Libor: The Trillion-Dollar Question



“At what rate could you borrow funds, were you to do so by asking for and then accepting inter-bank offers in a reasonable market size just prior to 11 am?”

This is the question at the center of the Libor (London Interbank Offered Rate) firestorm. This single, seemingly innocuous, question could ultimately lead to billions in potential fines and settlements, possible jail time for some, higher borrowing costs globally, and will undoubtedly lead to increased regulatory scrutiny. It may also make liability insurers become more cautious about underwriting financial service firms.

How Libor Is Supposed to Work

What Is The Libor Worst-Case Scenario?The Libor Worst-Case Scenario

See Part 2 of my Libor Series: What Is The Libor Worst-Case Scenario?

It was, and is, the question asked of the largest global banks every day by the British Bankers Association. They ask the same question for different currencies and different tenors. (e.g. “At what rate could you borrow dollars for one month…”) The banks understood that their answers were then combined with the answers from other banks and the average used to calculate the index known as the London Interbank Offering Rate or Libor. The contributed rates are generally meant to reflect each bank’s assessment of the rates at which it could borrow unsecured interbank funds. Many financial institutions, including mortgage lenders and credit card agencies then set their own rates relative to Libor. At least that was the way it was supposed to work.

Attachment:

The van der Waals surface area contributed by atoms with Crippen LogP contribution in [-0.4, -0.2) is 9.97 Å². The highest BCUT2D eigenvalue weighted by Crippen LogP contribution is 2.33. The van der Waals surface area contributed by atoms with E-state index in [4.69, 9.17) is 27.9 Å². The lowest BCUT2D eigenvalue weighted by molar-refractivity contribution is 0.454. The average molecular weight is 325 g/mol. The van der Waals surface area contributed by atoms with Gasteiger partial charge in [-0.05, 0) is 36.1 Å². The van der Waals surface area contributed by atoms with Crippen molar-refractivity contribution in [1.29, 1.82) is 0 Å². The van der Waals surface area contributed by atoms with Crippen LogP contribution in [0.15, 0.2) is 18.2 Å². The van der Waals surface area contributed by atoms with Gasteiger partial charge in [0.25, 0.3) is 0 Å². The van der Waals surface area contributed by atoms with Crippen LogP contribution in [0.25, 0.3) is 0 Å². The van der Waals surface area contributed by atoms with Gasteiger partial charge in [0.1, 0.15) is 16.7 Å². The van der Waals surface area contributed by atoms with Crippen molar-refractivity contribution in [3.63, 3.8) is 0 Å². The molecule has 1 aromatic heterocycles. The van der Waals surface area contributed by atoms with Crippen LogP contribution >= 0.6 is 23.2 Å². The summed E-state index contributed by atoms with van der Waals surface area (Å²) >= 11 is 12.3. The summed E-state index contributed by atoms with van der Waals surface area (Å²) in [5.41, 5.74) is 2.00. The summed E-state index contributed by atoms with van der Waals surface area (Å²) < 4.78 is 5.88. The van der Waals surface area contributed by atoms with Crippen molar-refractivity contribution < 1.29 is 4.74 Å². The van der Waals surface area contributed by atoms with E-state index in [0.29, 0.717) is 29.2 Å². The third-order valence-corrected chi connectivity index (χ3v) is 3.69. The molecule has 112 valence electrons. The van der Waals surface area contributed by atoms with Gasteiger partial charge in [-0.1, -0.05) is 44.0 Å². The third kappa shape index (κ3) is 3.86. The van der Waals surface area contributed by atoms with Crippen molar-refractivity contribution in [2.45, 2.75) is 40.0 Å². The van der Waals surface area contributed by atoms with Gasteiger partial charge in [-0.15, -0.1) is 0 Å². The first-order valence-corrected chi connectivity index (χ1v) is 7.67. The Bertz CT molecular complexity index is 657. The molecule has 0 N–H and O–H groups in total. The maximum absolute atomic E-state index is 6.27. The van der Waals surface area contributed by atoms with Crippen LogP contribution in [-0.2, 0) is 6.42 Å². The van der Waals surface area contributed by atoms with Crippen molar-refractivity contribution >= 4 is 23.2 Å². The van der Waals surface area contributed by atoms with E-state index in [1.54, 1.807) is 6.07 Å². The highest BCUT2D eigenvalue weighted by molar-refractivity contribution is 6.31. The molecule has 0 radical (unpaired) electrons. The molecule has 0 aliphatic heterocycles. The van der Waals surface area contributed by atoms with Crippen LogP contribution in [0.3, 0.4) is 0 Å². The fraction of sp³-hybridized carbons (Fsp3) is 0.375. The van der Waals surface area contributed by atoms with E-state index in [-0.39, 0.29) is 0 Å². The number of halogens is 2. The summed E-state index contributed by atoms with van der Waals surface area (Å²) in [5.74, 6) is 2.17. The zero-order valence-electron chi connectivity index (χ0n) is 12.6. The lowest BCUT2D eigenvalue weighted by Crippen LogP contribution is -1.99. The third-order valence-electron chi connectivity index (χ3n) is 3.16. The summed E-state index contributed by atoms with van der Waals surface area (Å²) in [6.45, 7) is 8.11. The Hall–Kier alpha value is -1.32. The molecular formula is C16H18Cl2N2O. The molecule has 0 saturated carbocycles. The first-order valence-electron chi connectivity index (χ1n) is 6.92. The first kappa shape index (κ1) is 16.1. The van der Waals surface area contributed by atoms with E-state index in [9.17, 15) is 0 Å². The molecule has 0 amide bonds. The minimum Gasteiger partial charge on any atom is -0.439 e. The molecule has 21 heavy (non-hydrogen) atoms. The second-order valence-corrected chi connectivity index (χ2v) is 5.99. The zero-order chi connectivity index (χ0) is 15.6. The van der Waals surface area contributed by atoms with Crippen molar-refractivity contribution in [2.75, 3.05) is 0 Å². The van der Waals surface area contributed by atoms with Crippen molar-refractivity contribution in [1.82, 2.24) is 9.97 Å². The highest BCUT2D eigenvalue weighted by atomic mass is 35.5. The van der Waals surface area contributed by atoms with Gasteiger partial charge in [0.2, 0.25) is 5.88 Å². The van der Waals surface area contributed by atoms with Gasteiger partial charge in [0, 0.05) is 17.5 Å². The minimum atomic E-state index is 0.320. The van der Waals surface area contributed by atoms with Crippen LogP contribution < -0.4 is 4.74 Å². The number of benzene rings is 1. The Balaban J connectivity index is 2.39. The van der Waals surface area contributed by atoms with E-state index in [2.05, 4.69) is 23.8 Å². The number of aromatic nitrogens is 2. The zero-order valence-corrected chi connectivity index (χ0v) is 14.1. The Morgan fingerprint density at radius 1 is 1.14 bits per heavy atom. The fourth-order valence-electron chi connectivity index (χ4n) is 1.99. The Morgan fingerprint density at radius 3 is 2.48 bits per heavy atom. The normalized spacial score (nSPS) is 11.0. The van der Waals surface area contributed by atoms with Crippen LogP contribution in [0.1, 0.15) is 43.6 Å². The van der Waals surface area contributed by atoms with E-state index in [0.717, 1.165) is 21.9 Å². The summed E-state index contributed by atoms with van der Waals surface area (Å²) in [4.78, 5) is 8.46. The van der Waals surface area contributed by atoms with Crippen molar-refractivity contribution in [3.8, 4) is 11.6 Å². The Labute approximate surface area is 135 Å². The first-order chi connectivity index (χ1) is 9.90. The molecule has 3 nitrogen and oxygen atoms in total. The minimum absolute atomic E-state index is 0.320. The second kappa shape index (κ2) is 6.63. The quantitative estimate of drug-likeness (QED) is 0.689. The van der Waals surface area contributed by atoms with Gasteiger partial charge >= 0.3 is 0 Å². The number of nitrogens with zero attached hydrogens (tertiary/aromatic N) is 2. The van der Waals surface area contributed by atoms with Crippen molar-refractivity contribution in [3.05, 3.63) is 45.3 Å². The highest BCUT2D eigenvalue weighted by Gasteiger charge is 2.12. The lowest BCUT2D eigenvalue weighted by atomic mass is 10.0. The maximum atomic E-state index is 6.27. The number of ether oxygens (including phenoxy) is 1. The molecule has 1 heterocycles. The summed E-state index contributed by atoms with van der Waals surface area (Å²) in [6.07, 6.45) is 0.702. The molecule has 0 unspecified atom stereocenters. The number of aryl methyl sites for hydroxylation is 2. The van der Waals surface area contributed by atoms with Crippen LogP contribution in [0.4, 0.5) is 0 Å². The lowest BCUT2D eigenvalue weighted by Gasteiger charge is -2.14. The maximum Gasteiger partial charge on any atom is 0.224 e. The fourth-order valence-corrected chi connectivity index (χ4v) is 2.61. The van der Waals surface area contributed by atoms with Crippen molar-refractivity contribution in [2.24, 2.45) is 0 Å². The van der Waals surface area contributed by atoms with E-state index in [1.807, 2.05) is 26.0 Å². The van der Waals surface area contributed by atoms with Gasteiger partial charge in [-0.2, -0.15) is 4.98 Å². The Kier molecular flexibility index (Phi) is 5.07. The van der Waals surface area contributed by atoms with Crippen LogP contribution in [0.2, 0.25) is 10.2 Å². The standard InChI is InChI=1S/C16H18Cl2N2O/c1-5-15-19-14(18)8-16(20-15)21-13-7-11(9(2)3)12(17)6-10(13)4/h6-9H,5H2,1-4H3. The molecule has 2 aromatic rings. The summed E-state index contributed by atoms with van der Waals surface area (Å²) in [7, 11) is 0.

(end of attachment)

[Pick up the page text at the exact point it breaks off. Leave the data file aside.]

A number of regulators around the world have announced that they are investigating potential manipulation of the index. At least one institution has admitted to submitting biased submissions and agreed to pay hefty penalties.

The Big Questions

While the investigations continue, a few important questions remain unanswered:

  1. What was the real nature of the misconduct?
  2. Just who was harmed by the alleged misconduct (and is possible they were also benefited)?
  3. How will insurers be impacted?
  4. Is Libor salvageable?

Proving Wrongdoing